Your browser is no longer supported

For the best possible experience using our website we recommend you upgrade to a newer version or another browser.

Your browser appears to have cookies disabled. For the best experience of MRW, please enable cookies in your browser

We'll assume we have your consent to use cookies, so you won't need to log in each time you visit our site.
Learn more

Shanks to remain in the UK after C&I exit

Shanks has no plans to leave the UK, the company’s chief executive told MRW after the sale of its UK commercial and industrial (C&I) solid waste business.

Peter Dilnot stressed that the move was not the first step towards a progressive reduction of Shanks’ activities in the country.

“This is not Shanks exiting the UK. Far from it. We are refocusing our business where we can win and we can do a great job for customers,” he said.

Shanks’ UK solid waste business contributed to some 30-35% of total revenues in 2013. Could the sale lead to Shanks losing its position as one of the top seven UK waste management companies by revenue?

“We are not driven by the status and size of the company,” Dilnot said, “We are creating a focused business, with a targeted market where we can deliver a great service for our customers and attractive return for our shareholders.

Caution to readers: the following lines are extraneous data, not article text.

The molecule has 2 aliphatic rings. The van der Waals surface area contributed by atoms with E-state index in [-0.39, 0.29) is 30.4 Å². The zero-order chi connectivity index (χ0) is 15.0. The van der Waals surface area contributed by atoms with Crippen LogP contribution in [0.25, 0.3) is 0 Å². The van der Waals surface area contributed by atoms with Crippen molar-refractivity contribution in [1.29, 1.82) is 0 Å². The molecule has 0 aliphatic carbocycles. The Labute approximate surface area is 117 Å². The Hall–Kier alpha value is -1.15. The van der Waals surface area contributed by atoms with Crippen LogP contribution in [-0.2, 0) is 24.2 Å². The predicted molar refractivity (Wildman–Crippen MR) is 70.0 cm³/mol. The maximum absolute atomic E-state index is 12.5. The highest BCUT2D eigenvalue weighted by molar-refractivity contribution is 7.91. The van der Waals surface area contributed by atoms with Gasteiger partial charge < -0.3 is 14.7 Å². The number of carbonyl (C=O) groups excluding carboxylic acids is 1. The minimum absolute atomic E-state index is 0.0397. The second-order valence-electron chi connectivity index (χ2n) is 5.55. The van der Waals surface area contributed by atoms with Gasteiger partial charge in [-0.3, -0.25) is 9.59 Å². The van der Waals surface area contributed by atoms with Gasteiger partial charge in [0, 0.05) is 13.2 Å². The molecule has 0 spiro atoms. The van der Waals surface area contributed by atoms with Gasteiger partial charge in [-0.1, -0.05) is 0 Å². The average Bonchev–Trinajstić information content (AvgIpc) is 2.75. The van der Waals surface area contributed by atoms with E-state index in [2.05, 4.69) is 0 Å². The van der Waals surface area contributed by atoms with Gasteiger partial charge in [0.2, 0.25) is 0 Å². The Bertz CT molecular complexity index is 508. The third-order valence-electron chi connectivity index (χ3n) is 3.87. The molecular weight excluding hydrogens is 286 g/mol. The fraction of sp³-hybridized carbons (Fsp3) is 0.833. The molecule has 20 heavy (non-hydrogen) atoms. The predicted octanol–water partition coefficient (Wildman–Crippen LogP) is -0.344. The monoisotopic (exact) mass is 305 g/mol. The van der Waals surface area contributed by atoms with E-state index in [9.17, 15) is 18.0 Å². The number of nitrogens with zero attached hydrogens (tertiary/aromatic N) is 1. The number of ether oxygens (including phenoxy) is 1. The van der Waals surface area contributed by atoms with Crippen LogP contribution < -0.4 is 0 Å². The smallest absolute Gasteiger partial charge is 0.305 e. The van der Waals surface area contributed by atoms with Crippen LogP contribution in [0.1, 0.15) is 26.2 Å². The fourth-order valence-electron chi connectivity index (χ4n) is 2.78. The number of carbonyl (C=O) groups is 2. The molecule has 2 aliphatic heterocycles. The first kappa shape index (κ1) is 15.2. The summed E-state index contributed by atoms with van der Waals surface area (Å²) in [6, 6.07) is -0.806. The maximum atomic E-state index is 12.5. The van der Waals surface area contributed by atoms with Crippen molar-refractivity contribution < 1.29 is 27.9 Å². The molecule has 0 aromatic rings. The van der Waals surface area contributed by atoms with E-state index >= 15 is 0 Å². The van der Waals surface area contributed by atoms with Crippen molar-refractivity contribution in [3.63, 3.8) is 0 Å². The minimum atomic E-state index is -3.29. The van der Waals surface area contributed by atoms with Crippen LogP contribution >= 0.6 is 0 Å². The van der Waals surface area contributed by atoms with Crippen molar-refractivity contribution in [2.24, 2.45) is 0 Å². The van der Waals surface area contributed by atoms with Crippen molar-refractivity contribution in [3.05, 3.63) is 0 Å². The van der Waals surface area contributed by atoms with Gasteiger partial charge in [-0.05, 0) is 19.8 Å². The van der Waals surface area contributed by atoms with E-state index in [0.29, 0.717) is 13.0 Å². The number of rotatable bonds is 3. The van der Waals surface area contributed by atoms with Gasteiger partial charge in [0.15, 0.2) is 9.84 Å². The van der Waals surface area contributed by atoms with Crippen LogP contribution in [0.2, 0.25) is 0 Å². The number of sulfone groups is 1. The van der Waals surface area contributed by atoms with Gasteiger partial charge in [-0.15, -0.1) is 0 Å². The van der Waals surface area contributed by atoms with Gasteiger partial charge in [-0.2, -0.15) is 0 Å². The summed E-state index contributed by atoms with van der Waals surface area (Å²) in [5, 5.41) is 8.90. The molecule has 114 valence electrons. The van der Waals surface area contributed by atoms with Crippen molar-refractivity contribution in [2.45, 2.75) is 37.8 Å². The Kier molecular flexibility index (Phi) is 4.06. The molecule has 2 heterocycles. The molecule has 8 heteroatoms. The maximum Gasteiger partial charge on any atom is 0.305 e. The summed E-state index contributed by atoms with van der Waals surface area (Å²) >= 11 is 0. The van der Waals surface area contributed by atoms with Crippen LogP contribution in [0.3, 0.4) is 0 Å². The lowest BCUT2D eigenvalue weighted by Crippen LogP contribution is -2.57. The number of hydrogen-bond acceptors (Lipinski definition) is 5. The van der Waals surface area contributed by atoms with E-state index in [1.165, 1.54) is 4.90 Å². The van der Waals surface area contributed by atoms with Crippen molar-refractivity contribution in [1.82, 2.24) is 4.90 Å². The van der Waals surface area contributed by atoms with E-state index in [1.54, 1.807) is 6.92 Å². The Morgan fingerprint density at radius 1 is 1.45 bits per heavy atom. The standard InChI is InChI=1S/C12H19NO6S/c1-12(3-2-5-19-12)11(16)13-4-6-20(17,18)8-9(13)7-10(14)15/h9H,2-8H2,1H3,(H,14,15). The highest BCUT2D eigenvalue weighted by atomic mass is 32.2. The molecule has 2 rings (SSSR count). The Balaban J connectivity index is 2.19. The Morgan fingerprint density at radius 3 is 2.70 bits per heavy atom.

“It’s not about a top line size, it’s about profitability and growth going forward.”

Dilnot said Shanks remained a major player in the UK waste industry, especially in the mechanical biological treatment and in the municipal solid waste sectors.

Shanks was investing £200m in Private Finance Initiative (PFI) assets, he added, “We are reinforcing our position in the UK as a PFI municipal player where we are a clear leader.”

The exit from UK C&I activities followed significant challenges the business had encountered in recent years, he said.

In the financial year ending March 2013 operating profits in the segment were down 239% compared to 2012.

The fall was mainly due to macroeconomic factors such as a decline in volumes of waste arisings, increase price pressure, and falling recyclate prices, said Dilnot. These challenges affected not only Shanks but all UK waste mangers, Dilnot pointed out.

However, he also said that C&I operations benefitted from an economy of scale and that Biffa, being the market leader in the sector, would be able to profit from them more.


Have your say

You must sign in to make a comment

Please remember that the submission of any material is governed by our Terms and Conditions and by submitting material you confirm your agreement to these Terms and Conditions. Links may be included in your comments but HTML is not permitted.